The Global Renewal Renewal Energy Education Network (GREEN) is an innovative program that exposes students and young professionals to renewable energy technologies in Costa Rica. It was created in 2009 by three Rutgers University students, Mikhail Naumov, Melissa Lee and Ben Lapidus, together with a visionary sustainable architecture engineer from that country.
Concerned with the lack of adequate educational training for the clean energy industry, the group developed this total immersion experience designed to accelerate the careers of students and young professionals through experiential learning. I had the opportunity to learn more about GREEN in a recent conversation with Co-founder and Director of Development Mikhail Naumov.
In a concentrated 12-day program, participants have the opportunity to learn about five different forms of renewable energy at their base of operations in the unique cultural setting of Costa Rica. It is a singular experience, complete with hands-on training and the opportunity to develop significant relationships with a diverse group of highly motivated individuals from around the world.
So far, the program has been quite successful. From its inception as a pilot project for a small group of Rutgers University students, GREEN is now working with over 80 schools worldwide. To date, a few hundred students have come through the program, with several universities now sponsoring their students to attend.
GREEN’s goal of creating a well trained work force has been greeted with interest from the clean tech industry. Companies like General Electric have accessed the organization’s alumni database to fill positions in their renewables department, as the GREEN alumni network continues to expand in strength and influence.
Launched with a modest initial investment to enable founding team members to make the first trip to Costa Rica, the program is now self-sustaining. Naumov says they are working hard to insure that the organization remains sustainable into the long term. He credits the commitment of its alumni and the “passion of the team behind it” with being the driving engine of GREEN’s success – it has regularly doubled in size each year since it’s inception.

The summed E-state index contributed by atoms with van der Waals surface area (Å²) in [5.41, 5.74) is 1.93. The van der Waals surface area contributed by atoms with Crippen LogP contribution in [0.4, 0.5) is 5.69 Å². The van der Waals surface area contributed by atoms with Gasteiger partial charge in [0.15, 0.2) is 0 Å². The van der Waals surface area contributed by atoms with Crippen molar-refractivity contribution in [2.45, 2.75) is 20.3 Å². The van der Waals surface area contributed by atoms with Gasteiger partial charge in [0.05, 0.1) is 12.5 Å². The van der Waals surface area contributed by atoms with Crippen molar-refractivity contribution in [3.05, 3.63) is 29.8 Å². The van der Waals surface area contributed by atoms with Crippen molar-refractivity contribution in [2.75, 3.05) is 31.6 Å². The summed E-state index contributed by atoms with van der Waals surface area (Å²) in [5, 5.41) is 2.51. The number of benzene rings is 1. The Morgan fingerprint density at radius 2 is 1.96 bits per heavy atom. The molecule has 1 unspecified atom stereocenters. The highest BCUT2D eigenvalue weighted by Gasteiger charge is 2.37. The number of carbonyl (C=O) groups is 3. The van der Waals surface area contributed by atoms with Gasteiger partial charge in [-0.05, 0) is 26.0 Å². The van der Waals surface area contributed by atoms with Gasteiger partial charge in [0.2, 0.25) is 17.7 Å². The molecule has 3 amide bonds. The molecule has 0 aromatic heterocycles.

The need to delegate can often be a difficult thing for entrepreneurs, but letting go of the reins and bringing in the right people has been the key to the growth and development of GREEN’s dedicated management team. In fact, one of the most rewarding parts of the process for Mikhail has been the discovery of hidden strengths and talents of colleagues who were given the opportunity to explore new roles within the team. This flexible style of management has served GREEN well in adapting to the changes brought about by its rapid growth.
The themes of passion and commitment are central to the story of GREEN’s creation and growth. However, equally significant is a sense of adventure and exploration. After all, the organization is operating on the forefront of progressive global technologies. I think Mikhail summed it up well when I asked him what advice he had for new or would-be entrepreneurs. He replied, “Every day is a new experience.” He suggested beginning as early in life as possible, prior to other types of commitments such as starting a new family, and attending as many meetups and networking events as you can. “You never know who you’re going to meet, and some of those people are going to change the course of your life and your business.”
Listen to the full interview here:
Deborah Oster Pannell, a Smith College graduate, is a writer who specializes in the arts, media, holistic health, advocacy and events. As Director of Communications for the tech start-up eventwist, she also manages their blog. Some of her favorite work is featured on modernlifeblogs.com, lizkingevents.com, and her own blog,She Says Yes. Currently she is launching Project Mavens, a literary, editorial design collective, with partner & writer Lillian Ann Slugocki. On Twitter @projectmaven.Suscribe to the podcast